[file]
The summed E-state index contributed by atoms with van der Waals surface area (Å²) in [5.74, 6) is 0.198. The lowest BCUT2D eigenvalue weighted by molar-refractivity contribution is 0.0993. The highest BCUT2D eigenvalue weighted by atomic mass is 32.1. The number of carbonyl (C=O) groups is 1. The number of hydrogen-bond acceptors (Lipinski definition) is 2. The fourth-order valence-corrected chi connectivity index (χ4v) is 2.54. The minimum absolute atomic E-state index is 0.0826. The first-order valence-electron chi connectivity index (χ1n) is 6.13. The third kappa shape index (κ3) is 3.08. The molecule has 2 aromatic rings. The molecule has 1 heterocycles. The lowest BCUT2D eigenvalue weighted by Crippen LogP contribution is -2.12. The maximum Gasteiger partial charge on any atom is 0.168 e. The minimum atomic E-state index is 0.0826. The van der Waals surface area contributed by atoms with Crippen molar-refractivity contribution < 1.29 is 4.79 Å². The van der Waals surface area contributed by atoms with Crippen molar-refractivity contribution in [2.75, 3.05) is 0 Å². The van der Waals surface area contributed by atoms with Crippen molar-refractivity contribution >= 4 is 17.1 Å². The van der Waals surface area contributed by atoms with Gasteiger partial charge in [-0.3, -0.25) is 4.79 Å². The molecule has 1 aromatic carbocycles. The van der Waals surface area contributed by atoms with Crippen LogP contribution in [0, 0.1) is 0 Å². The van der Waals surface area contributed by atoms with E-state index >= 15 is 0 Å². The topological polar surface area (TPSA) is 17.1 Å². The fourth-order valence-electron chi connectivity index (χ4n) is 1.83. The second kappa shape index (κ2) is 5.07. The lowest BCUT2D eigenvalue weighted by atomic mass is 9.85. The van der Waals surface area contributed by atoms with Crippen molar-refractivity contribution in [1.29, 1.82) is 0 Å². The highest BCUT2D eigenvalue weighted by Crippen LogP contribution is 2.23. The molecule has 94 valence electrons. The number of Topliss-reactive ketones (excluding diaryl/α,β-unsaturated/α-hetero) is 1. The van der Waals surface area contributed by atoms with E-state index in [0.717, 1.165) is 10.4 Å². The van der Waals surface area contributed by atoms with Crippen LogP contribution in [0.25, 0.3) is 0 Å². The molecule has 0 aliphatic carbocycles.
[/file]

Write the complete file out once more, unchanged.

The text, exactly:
The summed E-state index contributed by atoms with van der Waals surface area (Å²) in [5.74, 6) is 0.198. The lowest BCUT2D eigenvalue weighted by molar-refractivity contribution is 0.0993. The highest BCUT2D eigenvalue weighted by atomic mass is 32.1. The number of carbonyl (C=O) groups is 1. The number of hydrogen-bond acceptors (Lipinski definition) is 2. The fourth-order valence-corrected chi connectivity index (χ4v) is 2.54. The minimum absolute atomic E-state index is 0.0826. The first-order valence-electron chi connectivity index (χ1n) is 6.13. The third kappa shape index (κ3) is 3.08. The molecule has 2 aromatic rings. The molecule has 1 heterocycles. The lowest BCUT2D eigenvalue weighted by Crippen LogP contribution is -2.12. The maximum Gasteiger partial charge on any atom is 0.168 e. The minimum atomic E-state index is 0.0826. The van der Waals surface area contributed by atoms with Crippen molar-refractivity contribution < 1.29 is 4.79 Å². The van der Waals surface area contributed by atoms with Crippen molar-refractivity contribution in [2.75, 3.05) is 0 Å². The van der Waals surface area contributed by atoms with Crippen molar-refractivity contribution >= 4 is 17.1 Å². The van der Waals surface area contributed by atoms with Gasteiger partial charge in [-0.3, -0.25) is 4.79 Å². The molecule has 1 aromatic carbocycles. The van der Waals surface area contributed by atoms with Crippen LogP contribution in [0, 0.1) is 0 Å². The van der Waals surface area contributed by atoms with E-state index >= 15 is 0 Å². The topological polar surface area (TPSA) is 17.1 Å². The fourth-order valence-electron chi connectivity index (χ4n) is 1.83. The second kappa shape index (κ2) is 5.07. The lowest BCUT2D eigenvalue weighted by atomic mass is 9.85. The van der Waals surface area contributed by atoms with Crippen molar-refractivity contribution in [1.29, 1.82) is 0 Å². The highest BCUT2D eigenvalue weighted by Crippen LogP contribution is 2.23. The molecule has 94 valence electrons. The number of Topliss-reactive ketones (excluding diaryl/α,β-unsaturated/α-hetero) is 1. The van der Waals surface area contributed by atoms with E-state index in [0.717, 1.165) is 10.4 Å². The van der Waals surface area contributed by atoms with Crippen LogP contribution in [0.25, 0.3) is 0 Å². The molecule has 0 aliphatic carbocycles.